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Moderate IPR policy needed to drive innovation

By Yin Zhifeng | 2016-02-19 | Hits:
(Chinese Social Sciences Today)

Patents, copyrights and trademarks are generally the major forms of intellectual property.


Today, the industrial structure in China has reached a crucial phase in which innovation has become the driving factor of the country’s sustainable economic development. To foster industrial innovation, the Chinese government has promulgated a number of policies, many of which emphasize intellectual property rights (IPR) protection because it encourages investment in technological progress. IPR protection also spurs the industrialization of innovative products and promotes skill sharing within the industry.


Legislation, enforcement
In recent years, China has made progress in IPR protection both in terms of legislation and law enforcement. From 1985 to 2005, China’s score on the widely adopted Ginarte-Park Patent Index, which measures the strength of IPR-protection laws, improved from 1.33 to 4.08 on a 5-point scale. Its score on the index of IPR enforcement compiled by the Fraser Institute, rose from 4.15 in 1995 to 5.81 in 2013 with the full score of 10. A study that considers a comprehensive legislative and law enforcement index showed that the effectiveness of IPR protection laws in China had increased by 50 percent from 2000 to 2010 and enforcement improved by 55.65 percent from 1985 to 2010.

Such progress can be attributed to many factors. With a better economy and stronger research and development capacity, China has accumulated an increasing amount of intellectual property, including patents, trademarks and industrial designs. According to the statistics released by the World Intellectual Property Organization, the number of Chinese applications for patents reached nearly 930,000, the amount of trademarks applications hit 2.2 million and industrial design applications totaled more than 560,000. In all categories, China ranked first in the world. In an attempt to translate intellectual property advantage into a competitive advantage, the Chinese government has become more aware of protecting the country’s IPR. Moreover, since China opened to the world economically, the amount of imported products, foreign direct investment and acquired technologies has soared. To comply with direct or indirect demand from foreign governments or transnational companies through free trade agreements and bilateral treaties, China needs to provide a level of IPR protection that is higher than the standard prescribed by the Agreement On Trade-Related Aspects of Intellectual Property Rights (TRIPS). In addition, economic restructuring and industrial upgrading in China requires stronger IPR protection to foster the originality and breakthroughs needed to drive innovation in emerging industries.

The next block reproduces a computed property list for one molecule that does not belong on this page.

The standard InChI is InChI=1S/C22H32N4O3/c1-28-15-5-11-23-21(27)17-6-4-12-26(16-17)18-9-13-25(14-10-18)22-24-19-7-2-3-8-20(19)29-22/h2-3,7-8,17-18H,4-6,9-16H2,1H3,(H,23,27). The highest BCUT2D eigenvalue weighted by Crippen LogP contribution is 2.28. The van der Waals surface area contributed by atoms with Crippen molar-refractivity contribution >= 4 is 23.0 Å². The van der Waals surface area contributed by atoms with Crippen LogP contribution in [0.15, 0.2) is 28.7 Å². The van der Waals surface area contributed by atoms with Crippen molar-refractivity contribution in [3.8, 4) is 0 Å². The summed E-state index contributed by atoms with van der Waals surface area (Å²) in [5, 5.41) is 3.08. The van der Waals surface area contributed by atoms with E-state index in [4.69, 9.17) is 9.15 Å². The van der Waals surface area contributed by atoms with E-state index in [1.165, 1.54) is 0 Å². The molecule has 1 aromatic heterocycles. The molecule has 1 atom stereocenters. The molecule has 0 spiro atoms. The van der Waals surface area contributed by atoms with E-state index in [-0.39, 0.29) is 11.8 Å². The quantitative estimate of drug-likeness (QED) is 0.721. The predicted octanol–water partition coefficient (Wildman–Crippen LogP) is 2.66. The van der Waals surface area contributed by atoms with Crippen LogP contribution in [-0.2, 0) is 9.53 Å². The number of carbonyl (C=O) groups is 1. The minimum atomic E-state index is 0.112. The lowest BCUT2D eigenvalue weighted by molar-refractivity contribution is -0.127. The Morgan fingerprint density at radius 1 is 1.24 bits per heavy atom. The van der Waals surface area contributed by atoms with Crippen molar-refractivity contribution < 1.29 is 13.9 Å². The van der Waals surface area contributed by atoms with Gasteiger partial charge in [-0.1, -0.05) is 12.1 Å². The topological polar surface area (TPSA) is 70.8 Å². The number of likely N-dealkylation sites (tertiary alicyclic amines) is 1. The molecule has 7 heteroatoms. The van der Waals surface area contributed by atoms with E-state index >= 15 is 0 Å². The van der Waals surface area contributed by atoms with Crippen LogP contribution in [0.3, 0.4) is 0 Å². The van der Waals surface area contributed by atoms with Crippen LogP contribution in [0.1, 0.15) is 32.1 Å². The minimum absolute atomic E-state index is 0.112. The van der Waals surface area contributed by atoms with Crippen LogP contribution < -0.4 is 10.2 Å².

Overly high IPR protection
From the perspective of the classical theories of IPR protection as well as the experiences of developed countries, the current fierce global competition in IPR will lead to an overly high level of IPR protection.
This means that the actual protection has surmounted the optimum level. The concept of optimal IPR protection signifies that the IPR system has a dual effect. Thus, protection should strike a balance between the static loss that could result from IPR monopoly and the dynamic benefit that would be reaped from fostering innovation. Such a balance requires intellectual property protection to be moderate.